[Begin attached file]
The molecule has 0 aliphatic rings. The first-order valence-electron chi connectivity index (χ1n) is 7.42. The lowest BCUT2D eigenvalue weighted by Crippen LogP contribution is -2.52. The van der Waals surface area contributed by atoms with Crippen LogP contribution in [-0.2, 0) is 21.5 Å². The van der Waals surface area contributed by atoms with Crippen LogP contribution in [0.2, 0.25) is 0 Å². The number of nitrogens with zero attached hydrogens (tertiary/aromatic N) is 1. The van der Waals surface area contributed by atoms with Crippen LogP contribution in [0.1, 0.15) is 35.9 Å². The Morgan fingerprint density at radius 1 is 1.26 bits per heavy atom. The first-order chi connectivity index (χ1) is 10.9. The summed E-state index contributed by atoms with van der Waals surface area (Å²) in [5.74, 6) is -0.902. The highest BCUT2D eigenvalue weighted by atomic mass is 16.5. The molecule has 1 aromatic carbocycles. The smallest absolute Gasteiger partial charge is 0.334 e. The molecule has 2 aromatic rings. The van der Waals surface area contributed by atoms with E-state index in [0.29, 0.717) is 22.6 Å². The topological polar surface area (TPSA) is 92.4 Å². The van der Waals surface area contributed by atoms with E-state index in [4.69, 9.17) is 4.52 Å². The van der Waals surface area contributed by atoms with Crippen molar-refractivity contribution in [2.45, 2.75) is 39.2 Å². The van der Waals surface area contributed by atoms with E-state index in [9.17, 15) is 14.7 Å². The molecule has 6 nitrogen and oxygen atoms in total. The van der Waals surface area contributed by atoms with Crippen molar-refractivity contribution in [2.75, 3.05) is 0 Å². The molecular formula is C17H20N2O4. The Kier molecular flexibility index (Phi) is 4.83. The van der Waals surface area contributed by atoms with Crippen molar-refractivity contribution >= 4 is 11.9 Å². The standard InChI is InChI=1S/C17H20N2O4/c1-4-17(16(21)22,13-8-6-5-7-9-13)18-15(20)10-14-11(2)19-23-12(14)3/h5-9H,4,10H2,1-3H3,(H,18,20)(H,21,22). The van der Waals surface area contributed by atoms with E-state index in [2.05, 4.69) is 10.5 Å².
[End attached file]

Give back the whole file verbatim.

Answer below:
The molecule has 0 aliphatic rings. The first-order valence-electron chi connectivity index (χ1n) is 7.42. The lowest BCUT2D eigenvalue weighted by Crippen LogP contribution is -2.52. The van der Waals surface area contributed by atoms with Crippen LogP contribution in [-0.2, 0) is 21.5 Å². The van der Waals surface area contributed by atoms with Crippen LogP contribution in [0.2, 0.25) is 0 Å². The number of nitrogens with zero attached hydrogens (tertiary/aromatic N) is 1. The van der Waals surface area contributed by atoms with Crippen LogP contribution in [0.1, 0.15) is 35.9 Å². The Morgan fingerprint density at radius 1 is 1.26 bits per heavy atom. The first-order chi connectivity index (χ1) is 10.9. The summed E-state index contributed by atoms with van der Waals surface area (Å²) in [5.74, 6) is -0.902. The highest BCUT2D eigenvalue weighted by atomic mass is 16.5. The molecule has 1 aromatic carbocycles. The smallest absolute Gasteiger partial charge is 0.334 e. The molecule has 2 aromatic rings. The van der Waals surface area contributed by atoms with E-state index in [0.29, 0.717) is 22.6 Å². The topological polar surface area (TPSA) is 92.4 Å². The van der Waals surface area contributed by atoms with E-state index in [4.69, 9.17) is 4.52 Å². The van der Waals surface area contributed by atoms with Crippen molar-refractivity contribution in [2.45, 2.75) is 39.2 Å². The van der Waals surface area contributed by atoms with E-state index in [9.17, 15) is 14.7 Å². The molecule has 6 nitrogen and oxygen atoms in total. The van der Waals surface area contributed by atoms with Crippen molar-refractivity contribution in [2.75, 3.05) is 0 Å². The molecular formula is C17H20N2O4. The Kier molecular flexibility index (Phi) is 4.83. The van der Waals surface area contributed by atoms with Crippen molar-refractivity contribution >= 4 is 11.9 Å². The standard InChI is InChI=1S/C17H20N2O4/c1-4-17(16(21)22,13-8-6-5-7-9-13)18-15(20)10-14-11(2)19-23-12(14)3/h5-9H,4,10H2,1-3H3,(H,18,20)(H,21,22). The van der Waals surface area contributed by atoms with E-state index in [2.05, 4.69) is 10.5 Å².